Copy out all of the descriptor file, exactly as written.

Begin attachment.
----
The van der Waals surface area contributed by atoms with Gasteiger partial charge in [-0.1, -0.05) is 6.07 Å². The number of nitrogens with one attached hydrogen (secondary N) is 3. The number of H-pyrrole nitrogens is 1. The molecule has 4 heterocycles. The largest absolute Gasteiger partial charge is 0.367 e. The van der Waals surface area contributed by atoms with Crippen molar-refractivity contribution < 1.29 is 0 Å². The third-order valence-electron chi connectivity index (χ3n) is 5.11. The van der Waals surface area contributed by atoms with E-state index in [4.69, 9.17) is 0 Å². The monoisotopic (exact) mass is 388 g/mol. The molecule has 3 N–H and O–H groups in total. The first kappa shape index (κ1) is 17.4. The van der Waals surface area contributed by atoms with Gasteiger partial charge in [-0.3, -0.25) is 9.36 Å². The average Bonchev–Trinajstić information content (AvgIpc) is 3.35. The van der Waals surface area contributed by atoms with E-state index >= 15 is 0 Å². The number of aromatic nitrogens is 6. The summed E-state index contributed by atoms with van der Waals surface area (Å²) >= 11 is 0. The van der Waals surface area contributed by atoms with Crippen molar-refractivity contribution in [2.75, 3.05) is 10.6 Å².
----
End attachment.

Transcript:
The van der Waals surface area contributed by atoms with Gasteiger partial charge in [-0.1, -0.05) is 6.07 Å². The number of nitrogens with one attached hydrogen (secondary N) is 3. The number of H-pyrrole nitrogens is 1. The molecule has 4 heterocycles. The largest absolute Gasteiger partial charge is 0.367 e. The van der Waals surface area contributed by atoms with Crippen molar-refractivity contribution < 1.29 is 0 Å². The third-order valence-electron chi connectivity index (χ3n) is 5.11. The van der Waals surface area contributed by atoms with E-state index in [4.69, 9.17) is 0 Å². The monoisotopic (exact) mass is 388 g/mol. The molecule has 3 N–H and O–H groups in total. The first kappa shape index (κ1) is 17.4. The van der Waals surface area contributed by atoms with Gasteiger partial charge in [-0.3, -0.25) is 9.36 Å². The average Bonchev–Trinajstić information content (AvgIpc) is 3.35. The van der Waals surface area contributed by atoms with E-state index >= 15 is 0 Å². The number of aromatic nitrogens is 6. The summed E-state index contributed by atoms with van der Waals surface area (Å²) >= 11 is 0. The van der Waals surface area contributed by atoms with Crippen molar-refractivity contribution in [2.75, 3.05) is 10.6 Å².